The idea of blurring the lines between the outdoors and the indoors meant we had to create a nearly 90 percent openness on walls. This meant glass walls and regular curved glass fixtures would have given a block-like look. We don’t believe in all glass walls for a tropical climate like ours so we took to creating striations in steel using smaller tubular steel sections instead of large frames or I section. This created a beautiful play of light and shade. We limited visibility to slightly above human eye level and have proposed curved concrete drops above. Steel is quite fluid and easy to work with as a material. By creating curved forms with straight lines, like in fractals, we have retained the angularity, the curvature and could achieve the sense of openness we envisioned for the space.
The form is an abstraction as it can be seen in the overlapped top view of the building. Every floor takes a shape of its own and curves unpredictably, pretty much like a river on its natural course. However, they come together quite beautifully and sensibly and make a holistic space possible in an abstract form for a building. This is bold and beautiful but difficult. We feel challenged only by a seemingly difficult form and get bored by the usual rather easily. Abstraction and curvilinearity are the distinctive geometric here.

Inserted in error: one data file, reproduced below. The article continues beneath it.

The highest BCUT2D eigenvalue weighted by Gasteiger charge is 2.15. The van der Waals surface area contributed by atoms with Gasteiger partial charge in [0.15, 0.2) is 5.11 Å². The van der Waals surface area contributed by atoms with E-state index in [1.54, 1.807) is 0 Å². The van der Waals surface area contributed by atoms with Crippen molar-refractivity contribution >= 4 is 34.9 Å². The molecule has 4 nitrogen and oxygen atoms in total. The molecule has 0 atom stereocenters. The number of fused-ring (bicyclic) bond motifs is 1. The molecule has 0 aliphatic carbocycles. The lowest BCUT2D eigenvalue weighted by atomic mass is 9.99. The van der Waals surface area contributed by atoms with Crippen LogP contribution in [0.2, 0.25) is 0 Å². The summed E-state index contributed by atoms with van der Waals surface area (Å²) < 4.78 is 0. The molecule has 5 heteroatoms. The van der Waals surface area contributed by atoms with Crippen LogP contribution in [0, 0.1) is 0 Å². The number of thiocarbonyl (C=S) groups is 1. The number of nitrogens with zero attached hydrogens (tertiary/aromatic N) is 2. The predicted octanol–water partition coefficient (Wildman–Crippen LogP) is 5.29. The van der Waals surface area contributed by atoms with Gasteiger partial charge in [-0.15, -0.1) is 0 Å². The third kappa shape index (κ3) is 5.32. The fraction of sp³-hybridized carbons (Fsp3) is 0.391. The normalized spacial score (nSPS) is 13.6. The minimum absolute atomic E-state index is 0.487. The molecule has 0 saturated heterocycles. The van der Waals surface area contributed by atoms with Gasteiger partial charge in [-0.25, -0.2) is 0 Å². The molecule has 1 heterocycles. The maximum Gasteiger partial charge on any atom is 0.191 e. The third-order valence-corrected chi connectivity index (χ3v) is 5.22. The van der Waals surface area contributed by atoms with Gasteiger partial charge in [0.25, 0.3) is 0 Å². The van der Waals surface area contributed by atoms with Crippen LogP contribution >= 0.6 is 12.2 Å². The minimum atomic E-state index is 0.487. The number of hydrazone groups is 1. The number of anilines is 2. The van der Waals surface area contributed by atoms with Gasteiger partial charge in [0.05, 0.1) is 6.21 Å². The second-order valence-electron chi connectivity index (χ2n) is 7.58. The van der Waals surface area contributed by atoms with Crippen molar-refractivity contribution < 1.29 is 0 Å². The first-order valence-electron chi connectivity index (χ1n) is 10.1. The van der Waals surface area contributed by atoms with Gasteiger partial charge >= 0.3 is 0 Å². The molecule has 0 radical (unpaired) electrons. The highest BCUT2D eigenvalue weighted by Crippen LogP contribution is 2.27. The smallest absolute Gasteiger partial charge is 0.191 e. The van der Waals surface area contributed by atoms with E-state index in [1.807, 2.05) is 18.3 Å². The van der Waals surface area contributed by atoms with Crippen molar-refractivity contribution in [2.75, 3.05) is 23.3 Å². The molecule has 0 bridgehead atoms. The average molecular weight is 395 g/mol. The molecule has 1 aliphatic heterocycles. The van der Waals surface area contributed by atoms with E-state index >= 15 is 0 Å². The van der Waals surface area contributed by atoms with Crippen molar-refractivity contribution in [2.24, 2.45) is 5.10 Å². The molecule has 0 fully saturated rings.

Interestingly the design is not arrived at through coding though it looks like a generative model. Instead of coding the form through Rhino/Grasshopper we constructed the form on SketchUp and rendered it using V-Ray and photoshop. A generative model is usually arrived at by generating a form using a set of codes and the resultant model is arrived at from the code. A constructive model is a different creative process where we sketch the theme using Sketch-up modelling software. Each angle and curve is shaped and re-shaped until we could arrive at what we wanted. Essentially it is an instinctive, creative process. We worked through many different curvatures and kept what felt right.
We started with some apprehension during ideation, worked with an insane obsession during the creative process and felt a sense of exhilaration when at some point we felt like we have arrived. Architecture, I feel, is all about this sense of arrival that is intuited. At some point during all the creative effort and pain you will know when a design is done when a building ‘arrives’ and that is when you send it for rendering, further detailing and documentation. The overall experience is sheer joy and a sense of wonder in creating the form for this project.